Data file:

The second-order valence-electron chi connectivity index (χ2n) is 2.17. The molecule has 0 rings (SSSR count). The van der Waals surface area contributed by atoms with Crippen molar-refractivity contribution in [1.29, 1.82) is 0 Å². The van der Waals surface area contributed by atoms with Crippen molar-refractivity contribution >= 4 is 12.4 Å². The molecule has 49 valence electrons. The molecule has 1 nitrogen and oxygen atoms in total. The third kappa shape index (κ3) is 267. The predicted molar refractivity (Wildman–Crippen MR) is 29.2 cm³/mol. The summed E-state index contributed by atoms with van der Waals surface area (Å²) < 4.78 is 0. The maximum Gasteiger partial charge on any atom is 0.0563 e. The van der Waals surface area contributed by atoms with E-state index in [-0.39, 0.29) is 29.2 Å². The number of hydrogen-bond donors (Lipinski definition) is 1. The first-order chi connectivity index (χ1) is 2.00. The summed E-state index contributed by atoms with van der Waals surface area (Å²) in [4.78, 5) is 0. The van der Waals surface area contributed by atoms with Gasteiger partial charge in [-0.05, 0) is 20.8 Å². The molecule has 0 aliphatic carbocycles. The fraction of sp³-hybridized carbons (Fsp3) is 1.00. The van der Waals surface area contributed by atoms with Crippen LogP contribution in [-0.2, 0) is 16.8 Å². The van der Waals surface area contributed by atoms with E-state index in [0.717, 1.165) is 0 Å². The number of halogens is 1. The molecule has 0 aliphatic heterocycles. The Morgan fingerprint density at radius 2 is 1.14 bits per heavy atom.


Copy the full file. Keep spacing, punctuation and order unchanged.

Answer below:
The second-order valence-electron chi connectivity index (χ2n) is 2.17. The molecule has 0 rings (SSSR count). The van der Waals surface area contributed by atoms with Crippen molar-refractivity contribution in [1.29, 1.82) is 0 Å². The van der Waals surface area contributed by atoms with Crippen molar-refractivity contribution >= 4 is 12.4 Å². The molecule has 49 valence electrons. The molecule has 1 nitrogen and oxygen atoms in total. The third kappa shape index (κ3) is 267. The predicted molar refractivity (Wildman–Crippen MR) is 29.2 cm³/mol. The summed E-state index contributed by atoms with van der Waals surface area (Å²) < 4.78 is 0. The maximum Gasteiger partial charge on any atom is 0.0563 e. The van der Waals surface area contributed by atoms with E-state index in [-0.39, 0.29) is 29.2 Å². The number of hydrogen-bond donors (Lipinski definition) is 1. The first-order chi connectivity index (χ1) is 2.00. The summed E-state index contributed by atoms with van der Waals surface area (Å²) in [4.78, 5) is 0. The van der Waals surface area contributed by atoms with Gasteiger partial charge in [-0.05, 0) is 20.8 Å². The molecule has 0 aliphatic carbocycles. The fraction of sp³-hybridized carbons (Fsp3) is 1.00. The van der Waals surface area contributed by atoms with Crippen LogP contribution in [-0.2, 0) is 16.8 Å². The van der Waals surface area contributed by atoms with E-state index in [0.717, 1.165) is 0 Å². The number of halogens is 1. The molecule has 0 aliphatic heterocycles. The Morgan fingerprint density at radius 2 is 1.14 bits per heavy atom.